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Fluid Journal : Fluid Journal 2005-2007
F all 2005 Fluid Journal 2 Soil temperature in the early growing season was warmer in the strip-till system than in the no-till system. Final stand. Although final stand did not differ in the two tillage systems, plant emergence in the strip-till system reached 100 percent 3 days sooner than in the no-till system. Timing. Under Kansas conditions, fall-applied fertilizer was as effective as spring-applied. Split applications of fertilizer did not significantly improve yields over applying all in either the spring or the fall. 2004 In 2004, rainfall was above normal in May, June, and July. A hail storm in early June did reduce plant population by an average of 12 percent but surviving plants developed normally and grain yields were very good. When averaged over fertility treatment, strip- till plots yielded 16 bu/A more than no- till plots (Figure 1). As in 2003, early- season growth was increased and days from emergence to mid-bloom were decreased in the strip-till system. Soil temperature in the early growing season was warmer in the strip- till system than in the no-till system (Figure 2). Soil temperature differences between the two tillage systems persisted into late May. Final stand. Although final stand did not differ in the two tillage systems, plant emergence in the strip-till system reached 100 percent 3 days sooner than in the no-till system. Yields in the strip-till system were greater than no-till at all levels of applied fertilizer (Figure 3). Timing. Under Kansas conditions, fall-applied fertilizer was as effective as spring-applied (Figure 4). Split applications of fertilizer did not significantly improve yields over applying all in either the spring or the fall (Figure 5). Conclusion Strip-till proved to be an effective production practice in both low- and high-yielding environments. Strip-till does provide a better early-season environment for plant growth and development, while still preserving a high amount of residue on the soil surface. This system may solve some of the major problems associated with conservation-till, thus making it more acceptable to producers. Methodology Location. This experiment was conducted at the North Central Kansas Experiment Farm near Belleville, Kansas. Soil was a Crete silt loam to compare strip-till and no-till systems for dryland corn production. Fertilizer treatments consisted of 40, 80, or 120 lbs/A of N with 30lbs/A of P2O5, 5 lbs/A of K2O, and 5lbs/A S. An unfertilized check plot was also included. Timing. In the strip-till system, fertilizer was applied in the fall at the time of strip tilling or in the spring at planting. In the no-till system, fertilizer was applied in the spring at planting. Tillage. Strip-till was performed in wheat stubble in early October in both years of the study. The zone receiving tillage was 5 to 6 inches wide. Placement. Fertilizer was placed 5 to 6 inches below the soil surface in the fall with the strip-till system. Spring- applied fertilizer was place 2 inches to the side and 2 inches below the seed at planting. Nutrient sources were 28% UAN, 10-34-0, and potassium thiosulfate. Dr. Gordon is professor in the Department of Agronomy at KSU. Figure 3. Corn grain yield as affected by tillage and spring-applied fertilizer, Belleville, 2004. Figure 4. Corn grain yield as affect by fall- or spring-applied fertilizer in the strip-till system, Belleville, 2004. Figure 5. Corn grain yield as affected by timing of fertilizer application in the strip-till system, Belleville, 2004.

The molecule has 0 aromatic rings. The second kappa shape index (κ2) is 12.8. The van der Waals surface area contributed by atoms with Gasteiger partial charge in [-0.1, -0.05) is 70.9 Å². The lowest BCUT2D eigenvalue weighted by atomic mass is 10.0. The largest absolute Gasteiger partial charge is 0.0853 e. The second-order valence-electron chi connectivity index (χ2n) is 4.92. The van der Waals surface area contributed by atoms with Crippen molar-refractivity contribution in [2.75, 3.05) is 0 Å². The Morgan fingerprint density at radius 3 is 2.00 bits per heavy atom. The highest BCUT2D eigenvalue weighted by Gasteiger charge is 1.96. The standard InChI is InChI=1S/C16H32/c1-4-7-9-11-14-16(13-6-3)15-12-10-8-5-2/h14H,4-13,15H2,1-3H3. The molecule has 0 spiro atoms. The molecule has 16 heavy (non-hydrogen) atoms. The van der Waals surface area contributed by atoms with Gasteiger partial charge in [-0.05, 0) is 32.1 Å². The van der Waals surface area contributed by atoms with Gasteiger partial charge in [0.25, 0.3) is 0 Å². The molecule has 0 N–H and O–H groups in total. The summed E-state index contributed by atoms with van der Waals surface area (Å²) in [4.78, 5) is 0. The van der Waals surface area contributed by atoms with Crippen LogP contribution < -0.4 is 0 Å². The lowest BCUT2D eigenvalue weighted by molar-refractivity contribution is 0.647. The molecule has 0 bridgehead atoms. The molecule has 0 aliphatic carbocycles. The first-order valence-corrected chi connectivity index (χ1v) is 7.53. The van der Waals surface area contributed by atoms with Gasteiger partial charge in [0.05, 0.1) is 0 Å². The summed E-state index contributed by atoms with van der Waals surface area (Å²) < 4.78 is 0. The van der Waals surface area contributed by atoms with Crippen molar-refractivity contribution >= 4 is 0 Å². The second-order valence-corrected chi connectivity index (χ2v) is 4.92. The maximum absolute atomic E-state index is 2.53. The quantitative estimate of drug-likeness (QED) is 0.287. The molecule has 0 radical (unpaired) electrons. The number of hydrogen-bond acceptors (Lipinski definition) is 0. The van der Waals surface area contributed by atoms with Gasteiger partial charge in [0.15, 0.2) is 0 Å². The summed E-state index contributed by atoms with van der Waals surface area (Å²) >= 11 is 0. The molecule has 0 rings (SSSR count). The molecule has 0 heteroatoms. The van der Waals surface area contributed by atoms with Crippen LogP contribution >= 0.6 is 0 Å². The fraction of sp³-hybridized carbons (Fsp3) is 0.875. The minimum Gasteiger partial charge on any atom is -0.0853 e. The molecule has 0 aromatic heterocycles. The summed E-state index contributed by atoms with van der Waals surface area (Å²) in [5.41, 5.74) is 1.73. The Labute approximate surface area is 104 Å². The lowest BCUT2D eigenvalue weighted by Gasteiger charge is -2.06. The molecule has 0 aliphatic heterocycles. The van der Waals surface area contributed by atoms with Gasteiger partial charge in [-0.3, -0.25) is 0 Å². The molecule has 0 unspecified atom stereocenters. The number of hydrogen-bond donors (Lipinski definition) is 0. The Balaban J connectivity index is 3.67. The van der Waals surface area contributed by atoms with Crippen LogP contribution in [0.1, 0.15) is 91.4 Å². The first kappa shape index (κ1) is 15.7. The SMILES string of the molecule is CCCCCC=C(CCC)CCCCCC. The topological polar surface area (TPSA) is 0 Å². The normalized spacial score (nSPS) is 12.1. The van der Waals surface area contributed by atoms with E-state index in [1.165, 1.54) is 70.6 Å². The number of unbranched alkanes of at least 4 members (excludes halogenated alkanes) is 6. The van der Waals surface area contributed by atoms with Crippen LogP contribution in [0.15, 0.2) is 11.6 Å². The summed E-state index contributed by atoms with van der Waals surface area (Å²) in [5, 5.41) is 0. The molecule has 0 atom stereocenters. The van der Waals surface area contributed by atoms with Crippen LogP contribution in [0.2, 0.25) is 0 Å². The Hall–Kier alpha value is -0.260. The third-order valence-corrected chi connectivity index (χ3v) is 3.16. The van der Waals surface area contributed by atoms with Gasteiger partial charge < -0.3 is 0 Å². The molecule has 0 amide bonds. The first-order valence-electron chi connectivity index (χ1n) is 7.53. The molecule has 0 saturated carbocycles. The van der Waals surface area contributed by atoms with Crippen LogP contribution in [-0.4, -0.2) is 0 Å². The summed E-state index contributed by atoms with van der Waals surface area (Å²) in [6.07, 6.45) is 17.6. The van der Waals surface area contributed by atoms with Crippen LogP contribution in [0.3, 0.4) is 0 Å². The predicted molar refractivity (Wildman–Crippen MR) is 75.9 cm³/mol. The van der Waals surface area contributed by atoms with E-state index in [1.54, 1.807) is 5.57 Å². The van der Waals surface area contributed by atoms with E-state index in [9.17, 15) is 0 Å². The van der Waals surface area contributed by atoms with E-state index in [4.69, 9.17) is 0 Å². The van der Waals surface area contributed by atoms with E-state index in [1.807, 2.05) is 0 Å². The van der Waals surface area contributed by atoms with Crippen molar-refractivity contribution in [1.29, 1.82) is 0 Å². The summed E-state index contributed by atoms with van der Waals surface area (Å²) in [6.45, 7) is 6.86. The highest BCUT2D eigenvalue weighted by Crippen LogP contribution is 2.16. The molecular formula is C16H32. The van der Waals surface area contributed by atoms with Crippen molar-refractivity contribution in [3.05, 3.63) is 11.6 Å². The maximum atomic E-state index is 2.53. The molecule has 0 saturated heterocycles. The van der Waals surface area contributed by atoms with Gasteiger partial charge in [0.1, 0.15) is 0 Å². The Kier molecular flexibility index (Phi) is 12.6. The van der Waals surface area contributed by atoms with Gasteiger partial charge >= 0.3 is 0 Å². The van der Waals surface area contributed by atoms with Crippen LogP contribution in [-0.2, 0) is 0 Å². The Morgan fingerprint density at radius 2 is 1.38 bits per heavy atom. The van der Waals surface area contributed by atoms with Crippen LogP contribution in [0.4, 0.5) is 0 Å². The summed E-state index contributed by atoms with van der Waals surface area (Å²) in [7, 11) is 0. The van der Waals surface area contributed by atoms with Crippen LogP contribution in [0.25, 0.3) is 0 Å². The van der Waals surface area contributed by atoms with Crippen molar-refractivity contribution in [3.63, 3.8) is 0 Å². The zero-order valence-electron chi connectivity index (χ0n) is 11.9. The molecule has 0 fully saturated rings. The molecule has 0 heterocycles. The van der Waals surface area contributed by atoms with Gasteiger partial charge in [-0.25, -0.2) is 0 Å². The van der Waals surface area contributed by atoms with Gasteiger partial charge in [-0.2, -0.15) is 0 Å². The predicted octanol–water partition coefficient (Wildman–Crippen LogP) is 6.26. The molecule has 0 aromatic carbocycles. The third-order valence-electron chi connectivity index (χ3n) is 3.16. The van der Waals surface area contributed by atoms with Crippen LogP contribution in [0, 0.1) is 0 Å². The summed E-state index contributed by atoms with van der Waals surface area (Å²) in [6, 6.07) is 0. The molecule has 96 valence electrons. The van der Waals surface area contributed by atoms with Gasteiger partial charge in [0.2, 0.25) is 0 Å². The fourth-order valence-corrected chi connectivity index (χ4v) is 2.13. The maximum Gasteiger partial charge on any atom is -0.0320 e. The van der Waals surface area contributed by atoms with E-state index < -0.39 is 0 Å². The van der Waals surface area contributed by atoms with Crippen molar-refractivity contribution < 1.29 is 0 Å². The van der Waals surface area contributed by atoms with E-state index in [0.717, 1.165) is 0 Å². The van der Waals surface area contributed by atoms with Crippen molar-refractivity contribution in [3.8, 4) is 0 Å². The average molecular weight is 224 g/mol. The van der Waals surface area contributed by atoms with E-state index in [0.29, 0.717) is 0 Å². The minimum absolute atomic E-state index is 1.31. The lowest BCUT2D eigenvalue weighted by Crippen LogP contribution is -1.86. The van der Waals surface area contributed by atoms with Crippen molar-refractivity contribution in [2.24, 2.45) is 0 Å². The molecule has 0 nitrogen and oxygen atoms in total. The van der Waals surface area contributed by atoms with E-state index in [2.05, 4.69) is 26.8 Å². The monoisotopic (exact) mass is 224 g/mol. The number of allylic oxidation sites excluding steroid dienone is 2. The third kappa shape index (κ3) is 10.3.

Fluid Journal 2002-2004
Fluid Journal 2008-2009